Two galloping horses. A single rider, with one foot on each. The three are approaching a fork in the road.
Call me melodramatic, but this is the image that bubbled up in my mind as I examined the material I received from the Advocates Society this week.
The Advocates Journal contained an article by Sheila Block entitled “Advocacy Lessons from the Past”. It is an engaging piece sprinkled with references to the succinct styles of Maloney, Dubin and Robinette. The author reminds us of advice from Orwell on writing, relishes ‘beautiful, simple language’, and questions whether today lawyers focus enough on the fundamentals of persuasion.
In the same envelope was a flyer announcing a special litigation presentation – “Mediation Advocacy”. The program description sensibly points out that litigators don’t leave their courtroom skills to chance, and goes on:
“The majority of cases are won or lost before going to trial and you need to be just as vigilant about your advocacy skills outside the courtroom.”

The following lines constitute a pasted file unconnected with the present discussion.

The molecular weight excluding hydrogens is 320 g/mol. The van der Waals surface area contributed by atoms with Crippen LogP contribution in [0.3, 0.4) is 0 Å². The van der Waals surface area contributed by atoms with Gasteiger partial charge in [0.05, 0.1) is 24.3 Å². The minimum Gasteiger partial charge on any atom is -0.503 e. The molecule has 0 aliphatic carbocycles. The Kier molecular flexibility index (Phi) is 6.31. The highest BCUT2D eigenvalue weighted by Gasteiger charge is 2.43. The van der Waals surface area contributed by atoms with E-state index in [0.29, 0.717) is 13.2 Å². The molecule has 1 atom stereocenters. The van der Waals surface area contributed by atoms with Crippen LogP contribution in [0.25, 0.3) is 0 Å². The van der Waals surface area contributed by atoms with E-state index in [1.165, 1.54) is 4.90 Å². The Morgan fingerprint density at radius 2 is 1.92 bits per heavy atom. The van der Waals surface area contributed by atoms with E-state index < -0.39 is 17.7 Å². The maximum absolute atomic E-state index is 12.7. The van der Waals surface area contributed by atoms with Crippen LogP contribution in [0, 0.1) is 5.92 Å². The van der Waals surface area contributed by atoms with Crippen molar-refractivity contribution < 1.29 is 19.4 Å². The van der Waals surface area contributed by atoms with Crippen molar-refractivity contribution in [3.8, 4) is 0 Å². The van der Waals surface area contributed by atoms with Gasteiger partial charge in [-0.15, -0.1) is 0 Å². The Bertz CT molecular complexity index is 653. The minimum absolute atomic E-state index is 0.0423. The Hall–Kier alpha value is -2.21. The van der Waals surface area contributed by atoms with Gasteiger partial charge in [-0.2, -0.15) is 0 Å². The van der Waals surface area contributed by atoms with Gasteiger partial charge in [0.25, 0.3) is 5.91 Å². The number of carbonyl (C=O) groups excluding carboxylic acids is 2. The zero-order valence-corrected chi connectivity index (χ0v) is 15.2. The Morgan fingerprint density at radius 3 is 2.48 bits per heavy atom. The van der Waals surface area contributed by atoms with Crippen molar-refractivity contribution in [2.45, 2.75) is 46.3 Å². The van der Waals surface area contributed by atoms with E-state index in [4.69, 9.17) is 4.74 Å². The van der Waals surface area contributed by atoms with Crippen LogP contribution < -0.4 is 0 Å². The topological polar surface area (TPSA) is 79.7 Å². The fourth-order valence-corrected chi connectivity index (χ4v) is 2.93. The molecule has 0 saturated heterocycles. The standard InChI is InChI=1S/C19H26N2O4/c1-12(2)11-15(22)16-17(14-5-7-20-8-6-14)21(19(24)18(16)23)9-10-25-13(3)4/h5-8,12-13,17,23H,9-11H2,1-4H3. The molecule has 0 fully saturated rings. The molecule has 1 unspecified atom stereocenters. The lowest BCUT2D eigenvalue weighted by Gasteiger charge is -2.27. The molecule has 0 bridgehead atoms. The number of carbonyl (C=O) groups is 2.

No doubt there is some Venn diagram-type overlap between the skills required for court and mediation advocacy: ability to absorb the factual record, knowledge of the underlying legal rights.
But there the similarity ends.
Court advocacy focuses on persuading a disinterested, impartial judge. The target of mediation advocacy is the opposing party and their lawyer. In court there are rules of evidence and admissibility. In a mediation the goal posts have been dismantled and taken away. Human psychology is the key in mediation; in court we hope for decision-making based on a cool appraisal of the facts and the law.
Court advocacy is to mediation advocacy, as tennis is to cage fighting. Without an umpire.
Developing a style for one, will not help you with the other.
Should litigation lawyers be expected to do both?
I think we should choose horses.